by Cheryl Luther Michaels, Community Journalist
EAST HARDWICK – The little yellow house sitting on the Lamoille River near the bridge in East Hardwick Village has long been a curiosity as locals and passers-by alike wondered why such a unique and historic building would sit vacant for years. Gail O’Brien, like many who live near East Hardwick, always dreamed of having a little shop in the building.
Since its formation in 2019, the East Hardwick Neighborhood Organization (EHNO) identified a library and community center as a priority project for East Hardwick. O’Brien’s sister, Cheryl Michaels, is one of the founders of the Neighborhood Organization and, along with others in East Hardwick, her dream was to have a gathering place for community.Originally, the EHNO identified the abandoned library and fire house building on 111 Main Street and worked to save and restore it. According to Gary Michaels, the restoration committee chair, “After the fire district agreed to lease the building, we worked with the U.S. Department of Agriculture, the Hardwick zoning administrator, the state licensing board, Patrick Kane (architect), Paul Davis Restoration, Jeff Montgomery Contracting and Mario Fradette to secure the building and evaluate the feasibility of moving forward with a full restoration. We approached the neighbors with an offer to purchase land to facilitate parking and accessibility and attempted to work with the Congregational Church to lease land onto which the building could be moved. None of these options worked out, and with no viable option for access and accessibility we decided to abandon the project and search for alternative space.”
When a “For Sale” sign appeared in front of the little yellow house on the river, an offer was immediately made. After several weeks, that offer was withdrawn once the prospective buyer discovered that the property had several problems, including water service, inoperable septic, a dispute with neighbors about right-of-way to the abutting land owned by the East Hardwick Fire District (EHFD#1), and the need for state flood zone permits. Concerned the building would continue to deteriorate, Gail and David O’Brien, who live across the street, purchased the building. They were able to work with the Hardwick Zoning Commission and a floodplain engineer to obtain the necessary permits and with the EHFD#1 to locate and repair the septic and water issues. A written agreement for parking was required for zoning approval and was obtained from the EHFD#1.
According to Gail O’Brien “We decided to purchase the building to save it and help protect the integrity of our neighborhood. My husband, David, has experience working on older houses and we knew we could do much of the restoration work ourselves.”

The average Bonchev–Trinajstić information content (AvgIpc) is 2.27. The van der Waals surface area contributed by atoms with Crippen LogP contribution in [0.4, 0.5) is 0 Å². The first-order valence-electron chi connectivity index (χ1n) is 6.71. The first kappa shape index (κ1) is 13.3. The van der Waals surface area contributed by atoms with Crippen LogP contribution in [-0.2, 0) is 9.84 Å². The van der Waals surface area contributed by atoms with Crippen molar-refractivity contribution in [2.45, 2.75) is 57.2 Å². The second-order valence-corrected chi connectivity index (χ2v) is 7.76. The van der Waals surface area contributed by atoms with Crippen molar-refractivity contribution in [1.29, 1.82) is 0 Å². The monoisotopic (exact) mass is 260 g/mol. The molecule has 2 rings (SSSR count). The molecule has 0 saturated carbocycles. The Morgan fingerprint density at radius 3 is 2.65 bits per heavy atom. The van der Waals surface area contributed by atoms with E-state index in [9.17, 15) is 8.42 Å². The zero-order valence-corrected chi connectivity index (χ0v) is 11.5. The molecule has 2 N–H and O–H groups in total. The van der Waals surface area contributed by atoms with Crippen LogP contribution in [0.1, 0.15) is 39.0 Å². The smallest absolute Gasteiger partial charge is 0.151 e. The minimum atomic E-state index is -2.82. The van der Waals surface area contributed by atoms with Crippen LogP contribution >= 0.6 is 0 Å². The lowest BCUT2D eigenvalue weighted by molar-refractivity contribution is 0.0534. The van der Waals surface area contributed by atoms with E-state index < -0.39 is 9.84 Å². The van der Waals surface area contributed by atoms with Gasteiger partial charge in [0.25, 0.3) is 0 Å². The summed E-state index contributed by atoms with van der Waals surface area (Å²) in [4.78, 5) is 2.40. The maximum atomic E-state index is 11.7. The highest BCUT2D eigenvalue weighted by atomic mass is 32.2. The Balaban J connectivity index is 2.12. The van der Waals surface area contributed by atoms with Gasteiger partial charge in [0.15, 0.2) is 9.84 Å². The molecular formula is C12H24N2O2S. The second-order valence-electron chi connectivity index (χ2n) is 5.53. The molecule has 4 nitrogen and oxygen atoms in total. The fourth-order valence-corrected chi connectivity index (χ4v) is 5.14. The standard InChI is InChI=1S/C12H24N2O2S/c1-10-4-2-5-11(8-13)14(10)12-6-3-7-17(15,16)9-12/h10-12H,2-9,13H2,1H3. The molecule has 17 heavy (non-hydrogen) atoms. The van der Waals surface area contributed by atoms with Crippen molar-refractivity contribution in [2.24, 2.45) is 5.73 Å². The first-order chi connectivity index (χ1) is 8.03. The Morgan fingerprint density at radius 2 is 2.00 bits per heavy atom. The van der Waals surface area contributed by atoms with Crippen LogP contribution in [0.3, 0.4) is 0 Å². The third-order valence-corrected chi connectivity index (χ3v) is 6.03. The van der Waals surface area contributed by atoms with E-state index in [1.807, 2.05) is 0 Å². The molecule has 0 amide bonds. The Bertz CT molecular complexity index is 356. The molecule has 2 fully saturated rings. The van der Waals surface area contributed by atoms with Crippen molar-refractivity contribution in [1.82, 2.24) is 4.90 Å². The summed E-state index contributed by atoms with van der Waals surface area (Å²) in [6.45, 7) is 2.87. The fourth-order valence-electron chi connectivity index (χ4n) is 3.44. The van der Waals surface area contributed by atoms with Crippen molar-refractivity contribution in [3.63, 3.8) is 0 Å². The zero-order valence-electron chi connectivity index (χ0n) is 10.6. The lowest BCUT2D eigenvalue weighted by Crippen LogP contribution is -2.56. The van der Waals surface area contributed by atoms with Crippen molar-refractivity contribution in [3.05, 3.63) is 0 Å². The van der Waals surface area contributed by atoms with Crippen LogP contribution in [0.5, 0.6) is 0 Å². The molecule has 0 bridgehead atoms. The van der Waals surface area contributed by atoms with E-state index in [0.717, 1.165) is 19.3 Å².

As the work on the downstairs portion of the building was progressing nicely, the O’Briens approached the East Hardwick Neighborhood Organization (EHNO) with their idea of using River House for a community center and library for a few weeks this summer. The EHNO board decided to give it a try and leased River House for six weeks. According to the EHNO, these weeks will provide a trial run and act as proof-of-concept as well as provide information about usage and costs so the organization can evaluate the feasibility of continuing this project in the future.
The EHNO’s River House Project opened on the corner of Main and River Streets on July 24, and will remain open until August 30. It includes a self-serve coffee and snack shop, lending library, wi-fi service and space for community events. The library-cafe hours are Friday, 10 a.m. to 6:30 p.m., and Saturday, Sunday and Monday from 10 a.m. to 3 p.m.
River House Completes First Week
by Cheryl Luther Michaels, Community Journalist
EAST HARDWICK – River House, a small library, WiFi hot spot, snack shop and community center, has just completed its first week of operation.
The center opened on July 24 in East Hardwick Village at 30 River Street. The grand opening included music by Maia and Kellon Menucci of Walden and was attended by 40 guests.
In its first week of operation, River House hosted a group of local youth who enjoyed rock painting and games, a ukulele jam session and summer tutoring. Linda Mae Clow hosted a pop-up store and sold her jams, jellies and note cards.
For the month of August, regular library and snack shop hours will be Friday 10 a.m. to 6:30 p.m., and Saturday, Sunday and Monday from 10 a.m. to 3 p.m. Upcoming community events include Sunday bake sales in the cafe, crafts for children, “Stitch and Bitch” including knitting instruction, ukulele group jam, a community quilting group, and card and game nights.
Several special events are planned for the month of August, including musical concerts, author talks, a night for closet poets and a talk by Lucas Whitaker about his year in Bosnia as an exchange student.
The East Hardwick Neighborhood Organization can be reached through email at EHNeighborhood@gmail.com.